The engineering community welcomes today’s report from the IUSS Committee into Putting Science and Engineering at the Heart of Government Policy and calls for its recommendations to be enacted with a focus on developing new technologies to make them commercially viable.
The UK has invested in its science and engineering base consistently over the last 11 years and, in order that we can continue to do so, we need to be more effective at turning the fruits of curiosity into the wealth creating products and services of the future. Today’s report looks at the balance of blue-sky and directed research and how Government can ensure the returns from investment in science can be improved. The engineering community is keen to see more ideas making the transition from academic inquiry to commercial success and we believe that it is appropriate for research funders to be more directed in their approach to technologies as they mature and become more relevant to real world problems and applications. Engineering The Future is a banner under which the engineering community is working to address key national challenges through engineering solutions.
The "innovation pathway" is more than just academic inquiry, and making the step to being a commercial proposition is key. This is where the TSB plays a significant role, helping promising technologies through the critical transition period. Once innovation moves out of universities and into the commercial domain, support is just as necessary, if not more so. It is also an area where "science policy" and "innovation policy" overlap. More important than which department funds, or has control of funding in this transition, is that good scientific ideas progress through to commercial development. The combining of both of these functions within BIS, rather than being spread across DIUS and BERR, is welcome.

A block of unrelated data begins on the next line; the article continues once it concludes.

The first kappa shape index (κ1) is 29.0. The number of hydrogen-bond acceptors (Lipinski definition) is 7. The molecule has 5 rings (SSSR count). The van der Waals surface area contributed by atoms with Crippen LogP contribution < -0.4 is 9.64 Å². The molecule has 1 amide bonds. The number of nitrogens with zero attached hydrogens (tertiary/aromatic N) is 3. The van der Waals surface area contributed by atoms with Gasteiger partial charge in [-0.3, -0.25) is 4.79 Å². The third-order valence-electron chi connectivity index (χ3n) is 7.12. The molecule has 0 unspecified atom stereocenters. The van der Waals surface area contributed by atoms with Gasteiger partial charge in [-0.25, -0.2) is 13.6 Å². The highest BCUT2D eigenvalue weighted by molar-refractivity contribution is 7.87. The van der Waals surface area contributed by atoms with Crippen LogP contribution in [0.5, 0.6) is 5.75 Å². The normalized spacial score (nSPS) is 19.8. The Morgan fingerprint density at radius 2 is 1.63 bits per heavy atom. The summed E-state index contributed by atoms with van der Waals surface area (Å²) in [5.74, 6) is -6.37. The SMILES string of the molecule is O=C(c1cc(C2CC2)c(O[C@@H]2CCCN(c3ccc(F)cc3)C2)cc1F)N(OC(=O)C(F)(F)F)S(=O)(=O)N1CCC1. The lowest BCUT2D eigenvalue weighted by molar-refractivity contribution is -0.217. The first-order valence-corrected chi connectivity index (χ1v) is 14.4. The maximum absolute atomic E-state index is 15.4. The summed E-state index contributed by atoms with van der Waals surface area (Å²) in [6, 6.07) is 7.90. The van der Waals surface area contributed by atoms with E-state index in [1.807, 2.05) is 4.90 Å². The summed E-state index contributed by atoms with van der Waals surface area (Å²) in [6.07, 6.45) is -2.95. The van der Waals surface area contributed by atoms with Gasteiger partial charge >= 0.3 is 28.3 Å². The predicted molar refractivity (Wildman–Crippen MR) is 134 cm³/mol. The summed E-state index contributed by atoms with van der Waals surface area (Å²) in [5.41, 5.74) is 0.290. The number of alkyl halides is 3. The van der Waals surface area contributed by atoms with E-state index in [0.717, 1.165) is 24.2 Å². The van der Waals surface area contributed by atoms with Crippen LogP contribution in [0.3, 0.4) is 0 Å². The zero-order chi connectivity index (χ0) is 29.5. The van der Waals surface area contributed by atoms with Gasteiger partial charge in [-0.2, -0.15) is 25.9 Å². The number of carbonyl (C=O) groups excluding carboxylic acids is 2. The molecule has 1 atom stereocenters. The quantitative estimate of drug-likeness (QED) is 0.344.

The Committee also asked how Government Science and Engineering policy should be scrutinised. Since the instigation of this inquiry, there have been departmental changes to the structure of Government and it has also been announced that a Science and Technology Committee is to be reinstated to scrutinise science and engineering issues across Government. The community particularly welcomes this development because scientific and engineering research and advice are central to the public policy functions of many departments. The engineering community looks forward to supporting the new Committee.
Notes for editors
Founded in 1976, The Royal Academy of Engineering promotes the engineering and technological welfare of the country. Our fellowship – comprising the UK’s most eminent engineers – provides the leadership and expertise for our activities, which focus on the relationships between engineering, technology, and the quality of life. As a national academy, we provide independent and impartial advice to Government; work to secure the next generation of engineers; and provide a voice for Britain’s engineering community.
For more information please contact
Jane Sutton at The Royal Academy of Engineering
Tel. 020 7766 0636